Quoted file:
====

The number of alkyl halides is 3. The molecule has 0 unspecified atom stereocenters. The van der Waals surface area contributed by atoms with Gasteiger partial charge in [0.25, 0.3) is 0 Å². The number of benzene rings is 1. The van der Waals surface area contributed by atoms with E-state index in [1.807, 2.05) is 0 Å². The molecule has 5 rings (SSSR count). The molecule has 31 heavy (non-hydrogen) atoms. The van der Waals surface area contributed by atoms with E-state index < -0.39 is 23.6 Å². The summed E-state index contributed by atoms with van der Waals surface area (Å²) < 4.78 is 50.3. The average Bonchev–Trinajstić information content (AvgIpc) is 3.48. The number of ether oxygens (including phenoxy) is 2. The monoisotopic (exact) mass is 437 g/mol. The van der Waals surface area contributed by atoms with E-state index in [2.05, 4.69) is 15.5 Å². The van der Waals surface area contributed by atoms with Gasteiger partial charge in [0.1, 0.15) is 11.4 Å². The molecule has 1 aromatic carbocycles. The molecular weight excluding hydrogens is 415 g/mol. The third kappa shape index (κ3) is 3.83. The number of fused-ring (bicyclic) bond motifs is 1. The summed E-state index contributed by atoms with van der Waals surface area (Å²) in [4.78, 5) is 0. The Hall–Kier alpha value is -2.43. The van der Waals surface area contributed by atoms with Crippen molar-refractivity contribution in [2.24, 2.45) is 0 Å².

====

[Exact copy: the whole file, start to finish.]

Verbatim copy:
The number of alkyl halides is 3. The molecule has 0 unspecified atom stereocenters. The van der Waals surface area contributed by atoms with Gasteiger partial charge in [0.25, 0.3) is 0 Å². The number of benzene rings is 1. The van der Waals surface area contributed by atoms with E-state index in [1.807, 2.05) is 0 Å². The molecule has 5 rings (SSSR count). The molecule has 31 heavy (non-hydrogen) atoms. The van der Waals surface area contributed by atoms with E-state index < -0.39 is 23.6 Å². The summed E-state index contributed by atoms with van der Waals surface area (Å²) < 4.78 is 50.3. The average Bonchev–Trinajstić information content (AvgIpc) is 3.48. The number of ether oxygens (including phenoxy) is 2. The monoisotopic (exact) mass is 437 g/mol. The van der Waals surface area contributed by atoms with E-state index in [2.05, 4.69) is 15.5 Å². The van der Waals surface area contributed by atoms with Gasteiger partial charge in [0.1, 0.15) is 11.4 Å². The molecule has 1 aromatic carbocycles. The molecular weight excluding hydrogens is 415 g/mol. The third kappa shape index (κ3) is 3.83. The number of fused-ring (bicyclic) bond motifs is 1. The summed E-state index contributed by atoms with van der Waals surface area (Å²) in [4.78, 5) is 0. The Hall–Kier alpha value is -2.43. The van der Waals surface area contributed by atoms with Crippen molar-refractivity contribution in [2.24, 2.45) is 0 Å².